Search Engine LeapFish To Launch Ad Keyword Resale Site
LeapFish.com is building an online marketplace where advertisers can resell keywords bought on the company's search engine. The site should launch in late 2009 or early 2010, according to CEO Ben Behrouzi.
Brands pay an annual registration and renewal fee to purchase advertising keywords on LeapFish.com, similar to Web site domain names, rather than use a cost-per-click (CPC) advertising model on the Web.
If a marketer pays $10,000 for the keyword, they pay $500 yearly to renew it. Behrouzi said the model lets companies register keywords in one of the three positions available on the site. "Imagine a cross between eBay and Sedo where folks can bid or place a buy now price for resell," Behrouzi said, noting that keyword terms have been resold on eBay.
LeapFish.com, which relaunched in late 2008 as an "information aggregator," allows searchers to type in keyword terms, returning the most relevant results for news, blogs, photos and videos with each character the searcher types without a click. Through APIs, the engine's relationships with Google, Yahoo, MSN and others allow searchers to simultaneously search multiple portals at once.
Some of the sold-out keywords on LeapFish.com include diet, automotive, annuity, Montana real estate, Maui wedding, refinance, Viagra, and Web traffic. The keyword "diet" sold for nearly $8,000 while "Viagra" sold for $7,000 and "annuity" for $2,000.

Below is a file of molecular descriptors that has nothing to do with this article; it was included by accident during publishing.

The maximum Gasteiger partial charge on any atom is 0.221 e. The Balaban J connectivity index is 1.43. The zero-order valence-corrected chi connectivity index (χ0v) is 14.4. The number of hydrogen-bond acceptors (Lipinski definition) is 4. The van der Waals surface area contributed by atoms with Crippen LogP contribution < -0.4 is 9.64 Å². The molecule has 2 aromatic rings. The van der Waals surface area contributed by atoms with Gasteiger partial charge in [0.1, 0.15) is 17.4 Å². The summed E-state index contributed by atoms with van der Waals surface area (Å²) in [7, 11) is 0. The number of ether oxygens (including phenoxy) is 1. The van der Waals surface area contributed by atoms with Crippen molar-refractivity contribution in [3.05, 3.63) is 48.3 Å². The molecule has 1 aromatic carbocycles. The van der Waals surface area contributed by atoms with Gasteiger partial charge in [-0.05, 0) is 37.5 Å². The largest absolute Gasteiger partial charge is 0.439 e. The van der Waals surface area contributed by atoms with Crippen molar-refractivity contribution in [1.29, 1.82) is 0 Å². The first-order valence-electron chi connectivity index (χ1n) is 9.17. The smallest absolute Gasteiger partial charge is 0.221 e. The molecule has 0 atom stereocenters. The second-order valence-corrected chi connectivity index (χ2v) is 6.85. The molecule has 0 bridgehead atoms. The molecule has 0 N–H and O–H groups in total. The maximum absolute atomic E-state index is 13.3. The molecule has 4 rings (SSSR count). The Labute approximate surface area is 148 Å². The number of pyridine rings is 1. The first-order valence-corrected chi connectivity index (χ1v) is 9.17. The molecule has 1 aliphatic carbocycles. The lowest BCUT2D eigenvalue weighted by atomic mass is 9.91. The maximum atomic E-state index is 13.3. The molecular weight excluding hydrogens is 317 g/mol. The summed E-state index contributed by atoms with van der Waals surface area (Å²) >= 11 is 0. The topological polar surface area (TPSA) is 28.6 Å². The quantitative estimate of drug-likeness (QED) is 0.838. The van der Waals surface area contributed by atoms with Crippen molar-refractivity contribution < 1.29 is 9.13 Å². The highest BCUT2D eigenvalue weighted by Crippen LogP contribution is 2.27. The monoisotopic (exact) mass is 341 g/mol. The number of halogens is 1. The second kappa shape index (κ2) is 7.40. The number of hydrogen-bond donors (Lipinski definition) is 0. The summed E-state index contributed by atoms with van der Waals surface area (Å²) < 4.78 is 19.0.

Keyword prices are set by combining traffic data, number mentions across the Web, and the amount that companies pay for words based on the cost per click (CPC) model. The data, combined with algorithms, spits out the value. LeapFish.com, a division of DotNext, a startup incubator headquartered in Pleasanton, Calif.
Acting as an information aggregator could help boost the advertising model--but as Kevin Lee, chairman and CEO at Didit, points out, a similar model has been tried before by DesRealNames and AOL. And despite Behrouzi's continued success in numerous Internet startups, getting the resale site up and running might not prove as easy as some think.
Behrouzi, who started his first Internet business at age 15, also co-founded Reply.com at age 20. The company produced more than 20 multimillion-dollar profitable service provider products and services, growing to more than $30 million in revenue within five years.